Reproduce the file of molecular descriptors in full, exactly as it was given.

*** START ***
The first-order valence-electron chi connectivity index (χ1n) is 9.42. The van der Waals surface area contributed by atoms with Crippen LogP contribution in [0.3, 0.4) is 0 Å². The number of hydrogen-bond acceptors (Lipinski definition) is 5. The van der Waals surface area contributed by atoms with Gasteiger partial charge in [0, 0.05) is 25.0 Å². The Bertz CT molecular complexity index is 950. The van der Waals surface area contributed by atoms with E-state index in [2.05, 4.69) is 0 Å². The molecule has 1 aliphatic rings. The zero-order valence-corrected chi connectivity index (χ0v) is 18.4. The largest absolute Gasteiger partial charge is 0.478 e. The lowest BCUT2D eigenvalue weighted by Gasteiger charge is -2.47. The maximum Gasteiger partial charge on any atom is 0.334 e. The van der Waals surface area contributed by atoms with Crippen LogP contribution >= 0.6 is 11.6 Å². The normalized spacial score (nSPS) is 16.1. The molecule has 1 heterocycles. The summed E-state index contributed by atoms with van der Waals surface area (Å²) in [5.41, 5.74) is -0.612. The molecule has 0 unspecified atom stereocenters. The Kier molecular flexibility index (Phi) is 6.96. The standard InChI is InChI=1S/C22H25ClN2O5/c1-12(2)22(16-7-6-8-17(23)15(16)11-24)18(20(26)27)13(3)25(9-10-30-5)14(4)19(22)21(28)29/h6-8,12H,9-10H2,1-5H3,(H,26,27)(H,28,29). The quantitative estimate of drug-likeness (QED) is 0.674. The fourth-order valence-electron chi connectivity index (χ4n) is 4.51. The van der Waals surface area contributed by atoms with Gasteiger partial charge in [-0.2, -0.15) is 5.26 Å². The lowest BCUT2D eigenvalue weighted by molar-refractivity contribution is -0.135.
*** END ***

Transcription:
The first-order valence-electron chi connectivity index (χ1n) is 9.42. The van der Waals surface area contributed by atoms with Crippen LogP contribution in [0.3, 0.4) is 0 Å². The number of hydrogen-bond acceptors (Lipinski definition) is 5. The van der Waals surface area contributed by atoms with Gasteiger partial charge in [0, 0.05) is 25.0 Å². The Bertz CT molecular complexity index is 950. The van der Waals surface area contributed by atoms with E-state index in [2.05, 4.69) is 0 Å². The molecule has 1 aliphatic rings. The zero-order valence-corrected chi connectivity index (χ0v) is 18.4. The largest absolute Gasteiger partial charge is 0.478 e. The lowest BCUT2D eigenvalue weighted by Gasteiger charge is -2.47. The maximum Gasteiger partial charge on any atom is 0.334 e. The van der Waals surface area contributed by atoms with Crippen LogP contribution >= 0.6 is 11.6 Å². The normalized spacial score (nSPS) is 16.1. The molecule has 1 heterocycles. The summed E-state index contributed by atoms with van der Waals surface area (Å²) in [5.41, 5.74) is -0.612. The molecule has 0 unspecified atom stereocenters. The Kier molecular flexibility index (Phi) is 6.96. The standard InChI is InChI=1S/C22H25ClN2O5/c1-12(2)22(16-7-6-8-17(23)15(16)11-24)18(20(26)27)13(3)25(9-10-30-5)14(4)19(22)21(28)29/h6-8,12H,9-10H2,1-5H3,(H,26,27)(H,28,29). The quantitative estimate of drug-likeness (QED) is 0.674. The fourth-order valence-electron chi connectivity index (χ4n) is 4.51. The van der Waals surface area contributed by atoms with Gasteiger partial charge in [-0.2, -0.15) is 5.26 Å². The lowest BCUT2D eigenvalue weighted by molar-refractivity contribution is -0.135.